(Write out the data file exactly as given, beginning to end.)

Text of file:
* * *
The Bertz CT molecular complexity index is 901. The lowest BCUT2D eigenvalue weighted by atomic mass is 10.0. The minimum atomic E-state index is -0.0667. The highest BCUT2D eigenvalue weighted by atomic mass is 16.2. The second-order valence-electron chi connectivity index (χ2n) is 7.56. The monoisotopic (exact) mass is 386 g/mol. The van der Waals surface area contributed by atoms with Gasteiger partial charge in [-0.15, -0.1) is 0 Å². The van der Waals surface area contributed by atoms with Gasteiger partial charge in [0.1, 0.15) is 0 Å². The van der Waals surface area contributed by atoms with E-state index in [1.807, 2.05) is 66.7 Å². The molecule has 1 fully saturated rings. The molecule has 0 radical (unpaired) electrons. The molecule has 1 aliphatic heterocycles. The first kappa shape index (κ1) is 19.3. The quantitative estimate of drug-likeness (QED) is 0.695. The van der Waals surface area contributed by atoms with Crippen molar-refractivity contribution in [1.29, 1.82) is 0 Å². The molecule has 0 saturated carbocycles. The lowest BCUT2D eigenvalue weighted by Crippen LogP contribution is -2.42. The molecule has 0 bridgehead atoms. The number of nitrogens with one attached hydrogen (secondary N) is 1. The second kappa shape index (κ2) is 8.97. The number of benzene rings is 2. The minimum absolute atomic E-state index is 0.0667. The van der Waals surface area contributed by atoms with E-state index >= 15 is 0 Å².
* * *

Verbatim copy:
The Bertz CT molecular complexity index is 901. The lowest BCUT2D eigenvalue weighted by atomic mass is 10.0. The minimum atomic E-state index is -0.0667. The highest BCUT2D eigenvalue weighted by atomic mass is 16.2. The second-order valence-electron chi connectivity index (χ2n) is 7.56. The monoisotopic (exact) mass is 386 g/mol. The van der Waals surface area contributed by atoms with Gasteiger partial charge in [-0.15, -0.1) is 0 Å². The van der Waals surface area contributed by atoms with Gasteiger partial charge in [0.1, 0.15) is 0 Å². The van der Waals surface area contributed by atoms with E-state index in [1.807, 2.05) is 66.7 Å². The molecule has 1 fully saturated rings. The molecule has 0 radical (unpaired) electrons. The molecule has 1 aliphatic heterocycles. The first kappa shape index (κ1) is 19.3. The quantitative estimate of drug-likeness (QED) is 0.695. The van der Waals surface area contributed by atoms with Crippen molar-refractivity contribution in [1.29, 1.82) is 0 Å². The molecule has 0 saturated carbocycles. The lowest BCUT2D eigenvalue weighted by Crippen LogP contribution is -2.42. The molecule has 0 bridgehead atoms. The number of nitrogens with one attached hydrogen (secondary N) is 1. The second kappa shape index (κ2) is 8.97. The number of benzene rings is 2. The minimum absolute atomic E-state index is 0.0667. The van der Waals surface area contributed by atoms with E-state index >= 15 is 0 Å².